Take it from someone who’s gone through it: divorce is not a fun experience. Because of the way my freelance writing business is structured, I was fortunate enough to get through my divorce relatively unscathed financially, and I even turned my divorce expenses into a lot of credit card rewards during the process.
But for many, the ways divorce can impact your finances can be crippling, and it’s not uncommon for people to fall behind on debt payments or even file bankruptcy because they simply can’t afford to get by anymore.
Dealing with both a divorce decree and your credit can be particularly difficult because if your financial situation has taken a hit, your credit score is likely to as well. Fortunately, there are ways to rebound and boost your credit score, making it easier to get back on your feet.
How one woman’s divorce destroyed her credit
After her divorce, Kassandra Namba, a mother of five children, was forced to support her family and also pay for an attorney and other divorce-related costs on her income alone. “When my ex-husband decided he wanted a divorce, he withdrew all financial support from our family,” she says.
Those expenses included more than $10,000 in medical bills, which were the result of various hospital stays and the birth of her daughter nine months before the separation. “I didn't have enough money. I was drowning,” Namba says.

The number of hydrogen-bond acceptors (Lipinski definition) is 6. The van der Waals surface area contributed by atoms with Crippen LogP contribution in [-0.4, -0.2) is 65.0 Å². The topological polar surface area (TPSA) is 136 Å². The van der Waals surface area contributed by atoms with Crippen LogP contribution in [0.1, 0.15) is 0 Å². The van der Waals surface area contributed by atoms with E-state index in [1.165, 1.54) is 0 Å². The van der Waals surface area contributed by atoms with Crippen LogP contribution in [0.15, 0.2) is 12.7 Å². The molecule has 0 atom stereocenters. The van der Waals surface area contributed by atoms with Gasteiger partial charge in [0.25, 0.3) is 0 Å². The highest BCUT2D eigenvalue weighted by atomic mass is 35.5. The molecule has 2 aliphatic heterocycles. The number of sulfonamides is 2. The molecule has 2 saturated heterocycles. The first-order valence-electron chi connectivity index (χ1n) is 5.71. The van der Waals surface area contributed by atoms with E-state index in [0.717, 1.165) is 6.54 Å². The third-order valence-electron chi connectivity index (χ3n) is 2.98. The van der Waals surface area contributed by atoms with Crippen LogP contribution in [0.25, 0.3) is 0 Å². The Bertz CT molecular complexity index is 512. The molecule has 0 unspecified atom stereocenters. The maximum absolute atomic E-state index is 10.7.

What’s more, Namba was the primary insured on her health insurance plan, so all the family’s medical bills were in her name. Her divorce attorney recommended that she leave them unpaid because the court would split the bills with her ex-spouse in addition to requiring back child support payments, which is indeed what happened.
“But by that time, the bills had already gone to collections and damaged my credit,” she says. Namba’s ex-husband also made some moves on financial accounts in her own name without her knowledge, which exacerbated her problems.
When she tried to refinance their home in her name, she was horrified to see that she had 25 accounts with negative marks on her personal credit report. “No one wanted to lend to me,” Namba says.
7 steps to rebuild your credit after divorce
I’m in a few divorce groups on social media, and I’ve learned that Namba’s story is relatively common, especially among divorced women.
Because the credit system often lacks transparency, it can be incredibly challenging to navigate for people who aren’t familiar with credit scores and reports — or who have received bad credit advice in the past — to find their way to recovery.
To help others who have had similar experiences, Namba has created a Facebook group called Credit Confidence to share her story and the tools and tricks she learned to rehabilitate her credit score, going from as low as 530 to the 700s.
“I walked around with what I call 'credit shame' for three years after my divorce,” she says. “Even after my finances recovered, my credit was preventing me from fully moving on. I've met so many people who are struggling with the same things I was, and they feel hopeless.”